In birding as in life, the most satisfying accomplishments often require the most effort. Adding Bicknell’s Thrust to your life list is one of those high effort – high reward milestones.

Seven members of the thrush family nest in Maine. These species are Eastern Bluebird, American Robin and five species of thrushes with various amounts of spotting on their breast. These spot-breasted thrushes are among the finest of avian songsters. Their flute-like songs are ethereal, in part owing to the fact that these thrushes can control the left and right side of their syrinx, the organ that produces sound in birds. Thrushes can harmonize with themselves!

The Wood Thrush is more common to our south, but can reliably be found throughout the state. Veeries occur throughout the state. The Veery sings a song that spirals downward in pitch. The common name of this thrush comes from its characteristic call note, Veer. Swainson’s Thrush, whose song spirals upward rather than downward like the Veery’s song, is a bird of spruce-fir forests. This species is therefore scarce in the southern third of Maine. Hermit Thrushes are widely distributed in the state, nesting in bogs as well as conifer forests. The final species, Bicknell’s Thrush, is the least known of our thrushes and is restricted to high elevations.

Bicknell’s Thrush has only been recognized as a full species for the past two decades. It was formerly considered a subspecies of the widely distributed Gray-cheeked Thrush, which occurs from Alaska to Newfoundland in boreal habitats. Owing in large part to the work of the late Henri Ouellet, formerly of the Canadian Museum of Nature in Ottawa, the American Ornithologists Union elevated Bicknell’s Thrush to a new species.

Ouellet demonstrated that Bicknell’s Thrush is a valid species with several lines of evidence. He began by showing that Bicknell’s Thrushes differ subtly in the color of the upperparts, the tail feathers, the throat and the undersides from Gray-cheeked Thrushes. Bicknell’s are lightly smaller than Gray-cheeked’s.

To really make his case, Ouellet needed to demonstrate that the two forms are reproductively separate. He analyzed the songs of Gray-cheeked and Bicknell’s Thrushes, finding distinct differences. Furthermore, Bicknell’s Thrushes on their breeding grounds did not respond to playbacks of Gray-cheeked Thrushes. We see a similar situation with Alder Flycatcher and Willow Flycatcher. The two species are virtually dead ringers for each other but give distinctive songs. Females of one species do not respond to the songs of the other.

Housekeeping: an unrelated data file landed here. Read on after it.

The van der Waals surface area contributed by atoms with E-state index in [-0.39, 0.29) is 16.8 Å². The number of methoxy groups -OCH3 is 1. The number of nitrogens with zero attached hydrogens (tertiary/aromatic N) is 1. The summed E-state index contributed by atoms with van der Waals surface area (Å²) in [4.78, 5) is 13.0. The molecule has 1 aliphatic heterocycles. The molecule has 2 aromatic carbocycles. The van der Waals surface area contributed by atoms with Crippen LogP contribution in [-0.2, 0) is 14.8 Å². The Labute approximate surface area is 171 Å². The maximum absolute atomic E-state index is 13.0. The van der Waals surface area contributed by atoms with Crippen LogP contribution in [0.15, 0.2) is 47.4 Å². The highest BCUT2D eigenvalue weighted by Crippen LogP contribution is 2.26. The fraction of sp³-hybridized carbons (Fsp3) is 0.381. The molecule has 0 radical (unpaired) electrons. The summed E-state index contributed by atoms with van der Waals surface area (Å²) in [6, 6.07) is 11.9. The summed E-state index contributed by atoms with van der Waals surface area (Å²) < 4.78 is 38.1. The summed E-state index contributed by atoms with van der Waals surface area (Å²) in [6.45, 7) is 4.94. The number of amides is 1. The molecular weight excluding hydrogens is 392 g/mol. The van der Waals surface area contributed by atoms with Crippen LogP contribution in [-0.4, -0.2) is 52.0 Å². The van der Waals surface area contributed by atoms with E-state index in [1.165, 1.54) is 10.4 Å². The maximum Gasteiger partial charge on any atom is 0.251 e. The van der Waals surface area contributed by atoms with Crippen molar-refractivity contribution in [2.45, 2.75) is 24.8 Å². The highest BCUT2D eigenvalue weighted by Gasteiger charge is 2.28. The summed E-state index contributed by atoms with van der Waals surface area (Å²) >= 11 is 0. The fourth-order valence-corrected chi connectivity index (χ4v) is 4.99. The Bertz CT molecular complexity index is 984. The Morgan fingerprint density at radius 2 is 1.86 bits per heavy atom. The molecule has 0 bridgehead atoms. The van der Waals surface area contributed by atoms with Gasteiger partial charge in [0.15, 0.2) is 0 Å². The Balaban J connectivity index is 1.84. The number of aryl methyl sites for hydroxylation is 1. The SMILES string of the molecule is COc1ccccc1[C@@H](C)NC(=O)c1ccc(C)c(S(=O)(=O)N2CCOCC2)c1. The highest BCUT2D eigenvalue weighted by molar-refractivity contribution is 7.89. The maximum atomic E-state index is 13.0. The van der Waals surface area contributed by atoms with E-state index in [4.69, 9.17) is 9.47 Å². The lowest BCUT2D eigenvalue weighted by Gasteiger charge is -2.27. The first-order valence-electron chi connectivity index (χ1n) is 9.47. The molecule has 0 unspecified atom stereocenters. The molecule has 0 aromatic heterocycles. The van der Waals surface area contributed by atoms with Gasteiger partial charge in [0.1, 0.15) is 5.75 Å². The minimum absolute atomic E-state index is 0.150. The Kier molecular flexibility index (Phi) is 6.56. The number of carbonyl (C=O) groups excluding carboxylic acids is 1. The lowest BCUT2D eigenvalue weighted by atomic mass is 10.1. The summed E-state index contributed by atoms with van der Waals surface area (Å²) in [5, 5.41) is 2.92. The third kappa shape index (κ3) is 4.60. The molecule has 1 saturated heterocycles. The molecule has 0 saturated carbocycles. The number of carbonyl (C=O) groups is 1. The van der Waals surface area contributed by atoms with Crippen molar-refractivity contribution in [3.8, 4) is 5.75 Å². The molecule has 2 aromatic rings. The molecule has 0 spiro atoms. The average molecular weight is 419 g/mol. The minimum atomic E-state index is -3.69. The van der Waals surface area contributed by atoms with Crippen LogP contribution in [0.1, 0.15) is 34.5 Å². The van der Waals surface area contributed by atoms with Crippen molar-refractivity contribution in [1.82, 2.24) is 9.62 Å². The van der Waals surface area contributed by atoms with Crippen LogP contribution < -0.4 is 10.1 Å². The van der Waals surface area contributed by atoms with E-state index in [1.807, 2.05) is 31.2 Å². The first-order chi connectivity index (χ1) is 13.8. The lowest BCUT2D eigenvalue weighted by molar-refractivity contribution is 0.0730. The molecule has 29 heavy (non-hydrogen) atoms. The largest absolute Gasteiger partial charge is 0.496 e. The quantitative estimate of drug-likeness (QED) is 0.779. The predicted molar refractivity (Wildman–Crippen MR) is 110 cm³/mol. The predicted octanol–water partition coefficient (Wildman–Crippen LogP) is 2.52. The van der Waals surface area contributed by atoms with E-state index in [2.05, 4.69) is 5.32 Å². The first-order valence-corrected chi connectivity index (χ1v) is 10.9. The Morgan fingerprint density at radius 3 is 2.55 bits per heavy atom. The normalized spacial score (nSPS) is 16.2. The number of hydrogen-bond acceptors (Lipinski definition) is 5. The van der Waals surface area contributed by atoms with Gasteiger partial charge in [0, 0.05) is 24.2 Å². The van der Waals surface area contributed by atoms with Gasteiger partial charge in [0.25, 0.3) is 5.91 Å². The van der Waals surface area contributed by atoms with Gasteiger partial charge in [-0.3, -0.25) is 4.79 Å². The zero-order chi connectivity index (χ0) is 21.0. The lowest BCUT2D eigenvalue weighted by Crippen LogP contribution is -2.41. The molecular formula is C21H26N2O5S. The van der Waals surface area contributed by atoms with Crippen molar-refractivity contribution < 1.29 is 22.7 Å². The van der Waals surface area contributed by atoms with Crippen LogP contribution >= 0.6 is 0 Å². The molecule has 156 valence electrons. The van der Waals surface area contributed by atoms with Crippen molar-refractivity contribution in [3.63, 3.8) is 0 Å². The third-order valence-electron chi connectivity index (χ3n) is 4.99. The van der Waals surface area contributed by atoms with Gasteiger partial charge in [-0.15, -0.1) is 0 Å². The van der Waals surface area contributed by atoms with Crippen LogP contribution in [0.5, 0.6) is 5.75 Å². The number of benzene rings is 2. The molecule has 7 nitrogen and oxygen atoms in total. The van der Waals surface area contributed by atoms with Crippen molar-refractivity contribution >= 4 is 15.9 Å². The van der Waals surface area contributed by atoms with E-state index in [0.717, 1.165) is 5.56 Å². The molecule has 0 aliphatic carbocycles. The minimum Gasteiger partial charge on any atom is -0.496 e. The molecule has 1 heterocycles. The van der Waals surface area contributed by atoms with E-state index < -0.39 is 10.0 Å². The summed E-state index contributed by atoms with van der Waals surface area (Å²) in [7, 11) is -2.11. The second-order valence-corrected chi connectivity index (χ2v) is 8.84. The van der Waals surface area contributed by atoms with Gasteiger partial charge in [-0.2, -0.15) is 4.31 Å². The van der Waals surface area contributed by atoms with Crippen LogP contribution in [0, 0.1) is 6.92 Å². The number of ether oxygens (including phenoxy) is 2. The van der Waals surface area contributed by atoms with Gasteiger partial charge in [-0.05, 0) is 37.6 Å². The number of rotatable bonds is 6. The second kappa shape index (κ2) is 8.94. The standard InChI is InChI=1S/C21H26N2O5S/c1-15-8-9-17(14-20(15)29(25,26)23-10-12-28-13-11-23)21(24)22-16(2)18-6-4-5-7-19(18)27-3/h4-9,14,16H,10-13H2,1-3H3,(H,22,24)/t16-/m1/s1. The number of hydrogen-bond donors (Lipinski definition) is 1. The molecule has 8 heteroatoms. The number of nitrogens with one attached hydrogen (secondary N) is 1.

Ouellet’s final piece of evidence was a comparison of the DNA of the two forms. The analysis showed that the DNA differed by an amount similar to differences between other closely related species. The analysis suggested that the ancestral group split into Gray-cheeked Thrush and Bicknell’s Thrush about a million years ago.

The nesting range of Bicknell’s Thrush includes the Adirondack region of New York, and portions of Vermont, New Hampshire, Maine, Nova Scotia, New Brunswick and Quebec.

In northern New England, Bicknell’s Thrushes are generally found above 3000 feet in elevation. Bicknell’s Thrushes like stunted spruce-fir forest, particularly areas that have been disturbed by fir waves or rime ice accumulation during the winter. They may nest along the edge of ski trails. The thick re-growth of these disturbed areas is often nearly impenetrable, necessitating patience if you want to see one of these birds.

Male Bicknell’s Thrushes sing until the middle of June and then singing stops abruptly. Early morning is the peak singing time so camping out in proper habitat or hiking up before dawn is wise. You see what I mean by high effort! In short, if you want to see a Bicknell’s Thrush on its breeding habitat in Maine this year, you better plan a trip soon.

[First published on May 31, 2015]